Cornflower Centaurea cyanus
"And for the blue that o’er the sea is born, A brighter rises in our standing corn."
- Anne Finch, "An Invitation to Daphnis"
An iconic image of rural meadows, the bright blue cornflower was once a common sight in cornfields, but it has declined dramatically in the wild in the last 60 years.
Where it grows
Cornfields, roadsides and hedgerows, particularly on light and sandy soils.
Best time to see
Flowers from June to August.
How's it doing?
The cornflower owes its decline to modern agricultural practices, such as increased use of herbicides and fertilisers, the development of highly competitive crop varieties, the destruction of field-edges, the demise of traditional crop rotations and the conversion of marginal arable land to pasture. These factors continue to be a threat to its future. The decline of the cornflower illustrates what has happened to many of our wildflowers over the last 60 years.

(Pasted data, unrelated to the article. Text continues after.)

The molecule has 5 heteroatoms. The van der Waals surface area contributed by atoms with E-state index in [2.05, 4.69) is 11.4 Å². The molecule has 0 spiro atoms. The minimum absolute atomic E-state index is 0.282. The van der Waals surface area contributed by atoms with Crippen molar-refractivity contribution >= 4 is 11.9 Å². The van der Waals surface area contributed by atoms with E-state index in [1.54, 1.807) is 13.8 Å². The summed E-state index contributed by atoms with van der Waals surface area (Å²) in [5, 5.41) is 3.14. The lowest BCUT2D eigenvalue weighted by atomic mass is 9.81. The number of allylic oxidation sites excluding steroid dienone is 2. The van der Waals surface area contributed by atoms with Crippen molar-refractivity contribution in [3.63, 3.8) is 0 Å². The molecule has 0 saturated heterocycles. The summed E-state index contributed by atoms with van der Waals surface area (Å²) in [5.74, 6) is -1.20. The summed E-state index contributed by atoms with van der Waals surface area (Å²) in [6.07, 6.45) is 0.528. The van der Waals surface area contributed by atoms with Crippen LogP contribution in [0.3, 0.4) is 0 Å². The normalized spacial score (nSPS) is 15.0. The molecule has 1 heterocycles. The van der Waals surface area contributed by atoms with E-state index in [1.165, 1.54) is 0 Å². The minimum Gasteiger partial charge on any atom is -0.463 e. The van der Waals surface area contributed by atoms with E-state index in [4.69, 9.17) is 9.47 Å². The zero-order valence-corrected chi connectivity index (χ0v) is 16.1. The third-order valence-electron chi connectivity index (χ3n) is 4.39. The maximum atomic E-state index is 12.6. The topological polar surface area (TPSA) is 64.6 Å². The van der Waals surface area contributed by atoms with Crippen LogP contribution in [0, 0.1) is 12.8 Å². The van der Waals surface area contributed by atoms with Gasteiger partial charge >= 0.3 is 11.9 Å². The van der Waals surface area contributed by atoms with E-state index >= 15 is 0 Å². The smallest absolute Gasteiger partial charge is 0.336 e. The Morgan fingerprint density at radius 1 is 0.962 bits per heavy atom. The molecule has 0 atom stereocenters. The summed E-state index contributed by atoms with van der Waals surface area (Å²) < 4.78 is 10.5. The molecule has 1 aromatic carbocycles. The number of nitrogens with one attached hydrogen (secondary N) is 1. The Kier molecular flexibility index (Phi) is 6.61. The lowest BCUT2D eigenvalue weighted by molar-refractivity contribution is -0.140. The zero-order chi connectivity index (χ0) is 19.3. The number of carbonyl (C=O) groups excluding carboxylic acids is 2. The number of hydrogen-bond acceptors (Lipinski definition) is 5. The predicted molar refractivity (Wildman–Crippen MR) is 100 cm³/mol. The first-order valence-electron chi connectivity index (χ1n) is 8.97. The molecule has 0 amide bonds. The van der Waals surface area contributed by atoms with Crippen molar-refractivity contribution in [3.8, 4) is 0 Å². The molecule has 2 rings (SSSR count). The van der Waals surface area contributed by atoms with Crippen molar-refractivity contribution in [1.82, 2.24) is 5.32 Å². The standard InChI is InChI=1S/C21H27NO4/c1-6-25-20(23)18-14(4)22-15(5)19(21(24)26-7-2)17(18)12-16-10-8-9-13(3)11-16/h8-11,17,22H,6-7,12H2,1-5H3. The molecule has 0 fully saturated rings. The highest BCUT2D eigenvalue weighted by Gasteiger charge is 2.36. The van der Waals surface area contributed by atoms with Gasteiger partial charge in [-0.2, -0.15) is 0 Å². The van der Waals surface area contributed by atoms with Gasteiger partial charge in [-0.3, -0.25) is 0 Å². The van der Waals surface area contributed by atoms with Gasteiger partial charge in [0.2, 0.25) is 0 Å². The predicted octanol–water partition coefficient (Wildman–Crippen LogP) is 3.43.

3 things you may not know
- The most valuable blue sapphires are called cornflower blue, having a medium-dark violet-blue tone
- Cornflowers were found in Tutankhamun’s tomb. Despite having being over 3,000 years old they had lost very little of their colour.
- The French wear cornflowers much like we wear poppies: as a symbol of remembrance. It is known as the Bleuet de France.